Once the hardware is assembled you will need to calibrate the output offset and gain of the instrument amplifier. The output offset is a small voltage that will be applied to the output of the amplifier and is necessary to push the amplifier into a stable, linear range. Because the amplifier is being used with a single positive voltage supply (as opposed to a dual supply with positive and negative voltages), the output of the amplifier is limited to a low value of only about 0.3 V above ground. With no weight applied to the load cell the output is likely below this 0.3 V limit so the behavior of the amplifier can be unstable and inaccurate. By applying voltage to the IAref pin on the amplifier (by using a trim potentiometer as a voltage divider) the output of the amplifier will be adjusted up above 0.3 V into a stable range.
To calibrate the output offset, connect your multimeter positive probe to the Vo output pin of the amplifier and the negative probe to ground. Apply power to the hardware and observe the voltage on the output pin when no weight is applied to the scale. Slowly turn the trim potentiometer connected to the IAref pin until the voltage on the output pin is around 0.5 volts.
Next you must calibrate the gain of the amplifier. The easiest way to do this is to place a maximum amount of weight on the scale and adjust the gain trim potentometer until the output of the amplifier is 5 volts (the maximum voltage for the Arduino analog input). A good maximum weight for this project is a cocktail shaker or heavy glass filled completely with water (since this is likely the largest amount of weight to expect in a mixed drink). With the multimeter still connected to Vo and ground, place a glass that is full of water on the scale. Adjust the trim potentiometer connected to the Rg pins until the voltage on the output pin is around 5 volts.
Note: If you see the voltage drop on the output when weight is applied to the scale, swap the V+in and V-in wires (load cell signal wires) and try the calibration again.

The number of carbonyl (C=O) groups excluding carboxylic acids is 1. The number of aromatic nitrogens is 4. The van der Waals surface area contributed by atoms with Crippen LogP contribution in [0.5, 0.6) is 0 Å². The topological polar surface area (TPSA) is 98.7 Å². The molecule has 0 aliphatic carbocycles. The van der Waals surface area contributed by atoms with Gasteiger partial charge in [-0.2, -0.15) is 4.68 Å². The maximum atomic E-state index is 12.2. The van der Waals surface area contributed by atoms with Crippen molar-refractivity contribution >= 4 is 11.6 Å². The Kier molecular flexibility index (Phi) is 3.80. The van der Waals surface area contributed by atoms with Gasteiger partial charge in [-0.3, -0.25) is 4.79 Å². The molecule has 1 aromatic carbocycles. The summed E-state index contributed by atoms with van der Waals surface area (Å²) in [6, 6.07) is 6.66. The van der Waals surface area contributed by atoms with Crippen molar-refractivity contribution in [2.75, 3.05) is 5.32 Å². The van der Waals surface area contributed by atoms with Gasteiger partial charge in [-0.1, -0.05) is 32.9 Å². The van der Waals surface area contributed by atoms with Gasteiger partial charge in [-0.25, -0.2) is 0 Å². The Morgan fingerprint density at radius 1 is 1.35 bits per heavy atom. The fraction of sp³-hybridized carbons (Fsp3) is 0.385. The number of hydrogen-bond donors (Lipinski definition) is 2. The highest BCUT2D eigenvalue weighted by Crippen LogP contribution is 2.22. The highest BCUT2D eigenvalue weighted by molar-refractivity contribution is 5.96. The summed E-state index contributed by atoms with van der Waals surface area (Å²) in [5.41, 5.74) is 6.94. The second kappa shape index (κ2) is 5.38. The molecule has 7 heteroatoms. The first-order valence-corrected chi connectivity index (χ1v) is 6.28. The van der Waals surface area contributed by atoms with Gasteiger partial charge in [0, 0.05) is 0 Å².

After adjusting the gain, double check the output offset with no weight applied is still around 0.5 volts. Readjust both the output offset and gain as necessary to get them near the 0.5 and 5 volt values with no weight and maximum weight.
Below is a summary of the calibration on my hardware:
In this step you'll calibrate the Arduino sketch for the project so it can accurately measure weight applied to the scale. You will need another scale to measure the weight of an object like a glass or shaker to use in the calibration. If you don't have a second scale, look for an object with a known weight like a pile of coins.
Download the software for this project at the following link and unzip the archive to a folder.
Note: If you have a Bluefruit EZ-link hooked up but are uploading over USB, disconnect the power and ground of the EZ-link temporarily so it does not interfere with the upload of the sketch. Also on an Arduino Nano I found it was necessary to remove the Arduino's Vin power pin while communicating over USB (this might not be necessary for other Arduinos).
Open the Arduino serial monitor and change the baud rate to 9600. You should see a message like the following:
Scale Calibration Sketch
Type OK and press enter to start.
If you don't see the message, try resetting the Arduino.
Follow the prompts on the serial monitor and type OK and enter to start.
The calibration will tell you to remove all weight from the scale and type OK and enter to continue.
Next the calibration will tell you to place something on the scale and enter its weight in grams. For example if I had an object that was 120.5 grams I would place it on the scale and type 120.5 and enter to continue.
Finally the calibration will output two values you need to save for use later. For example I saw these values with my calibration:
Calibration finished! Write down the following calibration values:
ZERO_OFFSET = 103.00000
GRAMS_PER_MEASUREMENT = 1.00061
If you type OK and press enter the sketch will enter a loop where it prints the weight (in grams) of whatever is on the scale. Try placing items of various known weights on the scale to confirm it is reasonably accurate. Based on the Arduino's 10-bit ADC and a full glass of water as maximum weight, the scale will only have around 1 gram resolution.
Now load the SmartCocktailShakerSketch in Arduino and adjust the ZERO_OFFSET and GRAMS_PER_MEASUREMENT #define values with the values you found from calibration. Also adjust the ADC_PIN value for your hardware if necessary. Upload the sketch to your Arduino, open the serial monitor at 9600 baud, and confirm if you type ? (a single question mark) and press enter the hardware responds with the weight on the scale in grams.
At this point the hardware is setup and ready to use with the Android application. Continue on to learn how to use the Android application with a USB connection.